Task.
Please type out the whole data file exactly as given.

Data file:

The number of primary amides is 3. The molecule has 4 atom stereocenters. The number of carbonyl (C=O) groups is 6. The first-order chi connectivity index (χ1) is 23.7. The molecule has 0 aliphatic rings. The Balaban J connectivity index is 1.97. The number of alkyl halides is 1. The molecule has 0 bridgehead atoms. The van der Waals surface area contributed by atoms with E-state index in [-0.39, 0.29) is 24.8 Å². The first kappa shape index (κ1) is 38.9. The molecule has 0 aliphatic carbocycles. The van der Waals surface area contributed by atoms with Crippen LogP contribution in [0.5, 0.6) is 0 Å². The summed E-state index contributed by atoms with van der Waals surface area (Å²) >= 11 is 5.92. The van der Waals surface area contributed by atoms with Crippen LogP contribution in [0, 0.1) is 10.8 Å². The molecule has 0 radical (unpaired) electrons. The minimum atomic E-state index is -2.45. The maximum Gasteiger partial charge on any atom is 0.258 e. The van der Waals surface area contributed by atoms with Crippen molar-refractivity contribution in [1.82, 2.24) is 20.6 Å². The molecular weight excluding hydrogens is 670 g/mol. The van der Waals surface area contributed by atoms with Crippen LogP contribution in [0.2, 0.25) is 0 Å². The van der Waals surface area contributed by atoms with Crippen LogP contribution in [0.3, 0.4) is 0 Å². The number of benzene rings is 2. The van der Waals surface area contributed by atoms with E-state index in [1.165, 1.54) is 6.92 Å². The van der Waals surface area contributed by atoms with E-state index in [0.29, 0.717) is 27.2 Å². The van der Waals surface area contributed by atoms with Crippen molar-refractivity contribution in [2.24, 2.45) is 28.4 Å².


The number of primary amides is 3. The molecule has 4 atom stereocenters. The number of carbonyl (C=O) groups is 6. The first-order chi connectivity index (χ1) is 23.7. The molecule has 0 aliphatic rings. The Balaban J connectivity index is 1.97. The number of alkyl halides is 1. The molecule has 0 bridgehead atoms. The van der Waals surface area contributed by atoms with E-state index in [-0.39, 0.29) is 24.8 Å². The first kappa shape index (κ1) is 38.9. The molecule has 0 aliphatic carbocycles. The van der Waals surface area contributed by atoms with Crippen LogP contribution in [0.5, 0.6) is 0 Å². The summed E-state index contributed by atoms with van der Waals surface area (Å²) >= 11 is 5.92. The van der Waals surface area contributed by atoms with Crippen LogP contribution in [0, 0.1) is 10.8 Å². The molecule has 0 radical (unpaired) electrons. The minimum atomic E-state index is -2.45. The maximum Gasteiger partial charge on any atom is 0.258 e. The van der Waals surface area contributed by atoms with Crippen molar-refractivity contribution in [1.82, 2.24) is 20.6 Å². The molecular weight excluding hydrogens is 670 g/mol. The van der Waals surface area contributed by atoms with Crippen LogP contribution in [0.2, 0.25) is 0 Å². The van der Waals surface area contributed by atoms with Crippen LogP contribution in [0.3, 0.4) is 0 Å². The number of benzene rings is 2. The van der Waals surface area contributed by atoms with E-state index in [1.165, 1.54) is 6.92 Å². The van der Waals surface area contributed by atoms with E-state index in [0.29, 0.717) is 27.2 Å². The van der Waals surface area contributed by atoms with Crippen molar-refractivity contribution in [2.24, 2.45) is 28.4 Å².